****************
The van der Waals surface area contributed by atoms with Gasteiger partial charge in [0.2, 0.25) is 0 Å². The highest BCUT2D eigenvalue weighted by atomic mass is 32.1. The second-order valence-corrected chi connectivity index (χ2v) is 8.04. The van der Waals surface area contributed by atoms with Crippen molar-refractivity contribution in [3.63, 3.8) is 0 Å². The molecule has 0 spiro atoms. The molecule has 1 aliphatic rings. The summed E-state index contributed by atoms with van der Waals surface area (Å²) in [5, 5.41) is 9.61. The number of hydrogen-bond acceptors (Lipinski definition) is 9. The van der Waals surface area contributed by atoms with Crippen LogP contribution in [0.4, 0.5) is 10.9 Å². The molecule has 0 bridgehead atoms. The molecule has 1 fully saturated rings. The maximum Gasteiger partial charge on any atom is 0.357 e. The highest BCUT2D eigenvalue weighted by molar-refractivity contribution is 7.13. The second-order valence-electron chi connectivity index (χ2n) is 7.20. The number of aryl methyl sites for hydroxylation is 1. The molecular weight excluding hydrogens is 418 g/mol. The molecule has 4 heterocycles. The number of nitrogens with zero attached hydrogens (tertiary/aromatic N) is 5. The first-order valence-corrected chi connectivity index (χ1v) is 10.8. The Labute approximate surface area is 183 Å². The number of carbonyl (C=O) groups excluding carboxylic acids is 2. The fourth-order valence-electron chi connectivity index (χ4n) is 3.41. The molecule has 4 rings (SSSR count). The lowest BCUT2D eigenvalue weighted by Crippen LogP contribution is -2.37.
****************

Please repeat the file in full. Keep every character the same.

The van der Waals surface area contributed by atoms with Gasteiger partial charge in [0.2, 0.25) is 0 Å². The highest BCUT2D eigenvalue weighted by atomic mass is 32.1. The second-order valence-corrected chi connectivity index (χ2v) is 8.04. The van der Waals surface area contributed by atoms with Crippen molar-refractivity contribution in [3.63, 3.8) is 0 Å². The molecule has 0 spiro atoms. The molecule has 1 aliphatic rings. The summed E-state index contributed by atoms with van der Waals surface area (Å²) in [5, 5.41) is 9.61. The number of hydrogen-bond acceptors (Lipinski definition) is 9. The van der Waals surface area contributed by atoms with Crippen LogP contribution in [0.4, 0.5) is 10.9 Å². The molecule has 0 bridgehead atoms. The molecule has 1 fully saturated rings. The maximum Gasteiger partial charge on any atom is 0.357 e. The highest BCUT2D eigenvalue weighted by molar-refractivity contribution is 7.13. The second-order valence-electron chi connectivity index (χ2n) is 7.20. The number of aryl methyl sites for hydroxylation is 1. The molecular weight excluding hydrogens is 418 g/mol. The molecule has 4 heterocycles. The number of nitrogens with zero attached hydrogens (tertiary/aromatic N) is 5. The first-order valence-corrected chi connectivity index (χ1v) is 10.8. The Labute approximate surface area is 183 Å². The number of carbonyl (C=O) groups excluding carboxylic acids is 2. The fourth-order valence-electron chi connectivity index (χ4n) is 3.41. The molecule has 4 rings (SSSR count). The lowest BCUT2D eigenvalue weighted by Crippen LogP contribution is -2.37.